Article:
“So those stories are not really business-related, to me it’s almost like cathartic, or something I’d like my kids to read one day. It’s just a chance to explore a side of myself that I don’t get to explore in the course of the ordinary work day. So while I enjoy the content I put out at L2, it’s not for me; it’s for my clients. These things are sort of things I hope my kids will read in 10 or 20 years and maybe think they understood me a little better.”
What has been your favorite video to film for Winners & Losers?
“Anything with a wig.”
What is the best piece of advice you’ve ever gotten?
“Nothing’s ever as good or as bad as it seems….Life isn’t about what happens to you, it’s how you react to what happens to you. And when you come off a big win or a victory, you have a tendency to assign too much credit to your character and to your hard work and not enough to just blind luck. And the same thing happens when something bad happens to you. You have a tendency to think it’s the end of the world and it usually never is.”
What technology trend are you most excited about?
“Voice. I think voice is going to be huge. I think voice and messaging are the two big technologies….You know, by 2020, a third of computing is going to involve a screen. So I think voice is going to be huge and transformative.”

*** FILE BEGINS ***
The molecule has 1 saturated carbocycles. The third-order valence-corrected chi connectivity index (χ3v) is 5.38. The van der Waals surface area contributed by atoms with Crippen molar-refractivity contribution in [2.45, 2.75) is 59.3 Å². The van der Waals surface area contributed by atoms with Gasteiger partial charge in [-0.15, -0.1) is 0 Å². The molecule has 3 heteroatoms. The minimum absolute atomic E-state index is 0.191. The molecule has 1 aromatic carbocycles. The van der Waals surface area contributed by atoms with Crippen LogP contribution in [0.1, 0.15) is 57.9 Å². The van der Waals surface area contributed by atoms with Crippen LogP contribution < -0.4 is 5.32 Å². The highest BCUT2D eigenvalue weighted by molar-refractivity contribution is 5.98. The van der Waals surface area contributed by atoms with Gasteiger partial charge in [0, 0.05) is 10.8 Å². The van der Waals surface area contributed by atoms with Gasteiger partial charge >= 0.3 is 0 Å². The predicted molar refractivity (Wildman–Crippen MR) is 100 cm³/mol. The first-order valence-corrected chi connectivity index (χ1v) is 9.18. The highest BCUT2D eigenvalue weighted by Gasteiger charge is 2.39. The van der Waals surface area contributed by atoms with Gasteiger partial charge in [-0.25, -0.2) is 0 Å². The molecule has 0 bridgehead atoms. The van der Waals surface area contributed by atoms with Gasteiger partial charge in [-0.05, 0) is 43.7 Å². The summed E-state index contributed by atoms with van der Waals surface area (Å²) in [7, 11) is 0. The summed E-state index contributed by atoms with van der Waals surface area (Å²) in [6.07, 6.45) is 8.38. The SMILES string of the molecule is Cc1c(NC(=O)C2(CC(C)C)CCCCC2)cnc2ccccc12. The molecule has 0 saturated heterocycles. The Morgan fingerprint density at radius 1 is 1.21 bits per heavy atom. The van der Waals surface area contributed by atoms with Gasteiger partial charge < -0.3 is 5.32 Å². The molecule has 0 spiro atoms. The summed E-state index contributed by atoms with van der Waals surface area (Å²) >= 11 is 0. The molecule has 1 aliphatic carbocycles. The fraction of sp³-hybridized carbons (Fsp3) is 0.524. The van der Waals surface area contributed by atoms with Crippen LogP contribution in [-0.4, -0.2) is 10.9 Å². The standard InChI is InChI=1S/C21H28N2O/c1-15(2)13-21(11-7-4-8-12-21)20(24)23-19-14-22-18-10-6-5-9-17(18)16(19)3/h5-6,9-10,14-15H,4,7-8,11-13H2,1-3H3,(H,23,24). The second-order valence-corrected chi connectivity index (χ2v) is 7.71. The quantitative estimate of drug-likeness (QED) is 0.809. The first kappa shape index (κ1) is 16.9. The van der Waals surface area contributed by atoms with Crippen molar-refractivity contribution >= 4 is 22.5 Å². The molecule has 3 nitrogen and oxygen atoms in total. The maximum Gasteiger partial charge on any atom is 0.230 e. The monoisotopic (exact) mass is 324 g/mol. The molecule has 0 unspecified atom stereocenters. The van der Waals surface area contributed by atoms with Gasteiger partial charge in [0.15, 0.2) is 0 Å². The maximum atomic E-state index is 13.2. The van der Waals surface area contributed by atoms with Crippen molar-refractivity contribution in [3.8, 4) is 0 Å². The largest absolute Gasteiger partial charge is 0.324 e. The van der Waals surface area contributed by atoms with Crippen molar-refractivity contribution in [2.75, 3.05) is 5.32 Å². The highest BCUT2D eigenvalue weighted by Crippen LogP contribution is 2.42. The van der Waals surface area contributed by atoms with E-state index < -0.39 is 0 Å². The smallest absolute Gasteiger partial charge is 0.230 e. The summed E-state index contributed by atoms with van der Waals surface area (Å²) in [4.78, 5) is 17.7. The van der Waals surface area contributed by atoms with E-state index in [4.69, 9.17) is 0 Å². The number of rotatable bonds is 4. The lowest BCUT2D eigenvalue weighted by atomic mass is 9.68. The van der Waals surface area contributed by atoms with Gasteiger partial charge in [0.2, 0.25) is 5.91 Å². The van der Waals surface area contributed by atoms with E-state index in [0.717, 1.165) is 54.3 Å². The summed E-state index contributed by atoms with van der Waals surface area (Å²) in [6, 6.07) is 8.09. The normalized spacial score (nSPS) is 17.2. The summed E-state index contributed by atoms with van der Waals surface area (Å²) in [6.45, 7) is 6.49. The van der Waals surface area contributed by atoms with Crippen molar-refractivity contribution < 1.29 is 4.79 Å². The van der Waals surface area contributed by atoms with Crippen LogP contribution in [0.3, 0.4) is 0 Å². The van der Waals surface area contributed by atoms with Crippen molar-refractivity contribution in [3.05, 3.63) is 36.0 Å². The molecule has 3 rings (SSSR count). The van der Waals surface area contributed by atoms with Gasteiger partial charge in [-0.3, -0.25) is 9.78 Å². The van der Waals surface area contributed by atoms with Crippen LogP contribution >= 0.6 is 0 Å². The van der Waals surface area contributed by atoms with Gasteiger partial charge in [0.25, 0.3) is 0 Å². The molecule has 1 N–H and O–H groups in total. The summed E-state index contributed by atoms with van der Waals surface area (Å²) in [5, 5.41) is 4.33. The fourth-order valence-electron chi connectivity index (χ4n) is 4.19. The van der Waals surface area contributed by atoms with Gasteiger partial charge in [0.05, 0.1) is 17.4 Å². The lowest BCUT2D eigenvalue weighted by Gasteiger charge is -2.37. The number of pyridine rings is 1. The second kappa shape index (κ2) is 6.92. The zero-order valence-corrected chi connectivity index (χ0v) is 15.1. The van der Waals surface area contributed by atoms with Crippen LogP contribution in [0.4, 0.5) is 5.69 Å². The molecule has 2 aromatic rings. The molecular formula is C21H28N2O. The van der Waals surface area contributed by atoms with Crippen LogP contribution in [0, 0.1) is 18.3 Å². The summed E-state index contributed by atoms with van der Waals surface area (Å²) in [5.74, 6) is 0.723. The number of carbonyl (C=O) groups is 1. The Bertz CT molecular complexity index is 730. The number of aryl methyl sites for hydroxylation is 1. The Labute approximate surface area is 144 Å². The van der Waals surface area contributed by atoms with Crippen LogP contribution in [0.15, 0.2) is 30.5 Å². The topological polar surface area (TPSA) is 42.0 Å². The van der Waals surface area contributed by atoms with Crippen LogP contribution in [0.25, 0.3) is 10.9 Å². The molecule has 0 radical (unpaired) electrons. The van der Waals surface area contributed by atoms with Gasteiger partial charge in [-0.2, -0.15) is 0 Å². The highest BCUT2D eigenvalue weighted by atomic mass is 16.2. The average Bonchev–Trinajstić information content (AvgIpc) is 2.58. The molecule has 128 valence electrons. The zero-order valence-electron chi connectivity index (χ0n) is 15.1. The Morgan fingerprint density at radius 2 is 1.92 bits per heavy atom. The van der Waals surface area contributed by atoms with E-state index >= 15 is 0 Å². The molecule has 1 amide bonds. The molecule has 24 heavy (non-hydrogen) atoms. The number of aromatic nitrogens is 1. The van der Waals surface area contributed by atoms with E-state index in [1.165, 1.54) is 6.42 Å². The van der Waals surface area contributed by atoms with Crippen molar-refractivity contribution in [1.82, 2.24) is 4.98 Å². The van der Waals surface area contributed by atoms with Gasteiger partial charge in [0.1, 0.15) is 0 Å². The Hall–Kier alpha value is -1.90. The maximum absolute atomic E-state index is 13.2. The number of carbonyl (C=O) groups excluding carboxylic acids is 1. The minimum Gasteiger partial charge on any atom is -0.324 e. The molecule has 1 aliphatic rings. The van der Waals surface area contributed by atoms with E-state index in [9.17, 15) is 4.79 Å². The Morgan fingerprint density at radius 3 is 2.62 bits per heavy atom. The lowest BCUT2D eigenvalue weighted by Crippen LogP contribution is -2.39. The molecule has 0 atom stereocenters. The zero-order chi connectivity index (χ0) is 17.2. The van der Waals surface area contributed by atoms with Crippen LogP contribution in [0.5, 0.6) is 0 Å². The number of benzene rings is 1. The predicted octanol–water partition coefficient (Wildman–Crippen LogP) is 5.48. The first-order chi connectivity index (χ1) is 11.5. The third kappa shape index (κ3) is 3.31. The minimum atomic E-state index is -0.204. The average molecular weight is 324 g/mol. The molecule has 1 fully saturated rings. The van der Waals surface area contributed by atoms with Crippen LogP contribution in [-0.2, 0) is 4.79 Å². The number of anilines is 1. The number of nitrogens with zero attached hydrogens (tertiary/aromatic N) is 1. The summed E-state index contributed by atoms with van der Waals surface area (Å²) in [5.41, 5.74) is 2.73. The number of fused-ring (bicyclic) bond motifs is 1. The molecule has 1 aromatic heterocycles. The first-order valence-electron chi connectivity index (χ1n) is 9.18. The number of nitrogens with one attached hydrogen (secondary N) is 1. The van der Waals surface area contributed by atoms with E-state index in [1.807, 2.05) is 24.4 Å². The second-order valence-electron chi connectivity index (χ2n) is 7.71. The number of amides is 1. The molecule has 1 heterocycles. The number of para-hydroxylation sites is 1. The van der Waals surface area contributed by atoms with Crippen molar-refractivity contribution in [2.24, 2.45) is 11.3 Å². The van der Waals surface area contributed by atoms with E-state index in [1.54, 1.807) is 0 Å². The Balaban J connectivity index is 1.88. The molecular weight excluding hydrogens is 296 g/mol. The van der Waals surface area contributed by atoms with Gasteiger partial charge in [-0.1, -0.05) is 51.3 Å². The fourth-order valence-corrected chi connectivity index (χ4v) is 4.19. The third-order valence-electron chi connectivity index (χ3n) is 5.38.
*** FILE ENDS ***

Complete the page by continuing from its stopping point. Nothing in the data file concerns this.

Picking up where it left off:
What’s something you’d like to learn more about?
“Right now I’m trying to learn more about antitrust. I’m trying to understand more about whether the companies I write about should be broken up and why.”
Anything else you’d like to say to Stern undergraduate students?
“Just that they should take stock of how fortunate they are. It’s a wonderful university in what is the greatest city in the history of mankind.”
Day to Day:
- I’m a late riser I’m usually up around 8 or 8:15. I do some email,
- I try to get into the office 9 or 9:30
- My days these days are mostly media interviews and meetings.
- Then maybe try and grab a workout at 6:30 or 7:30
- And then I’ll have dinner with a friend.
- Then I’ll go home, and start doing email again and try to get to sleep around 1am.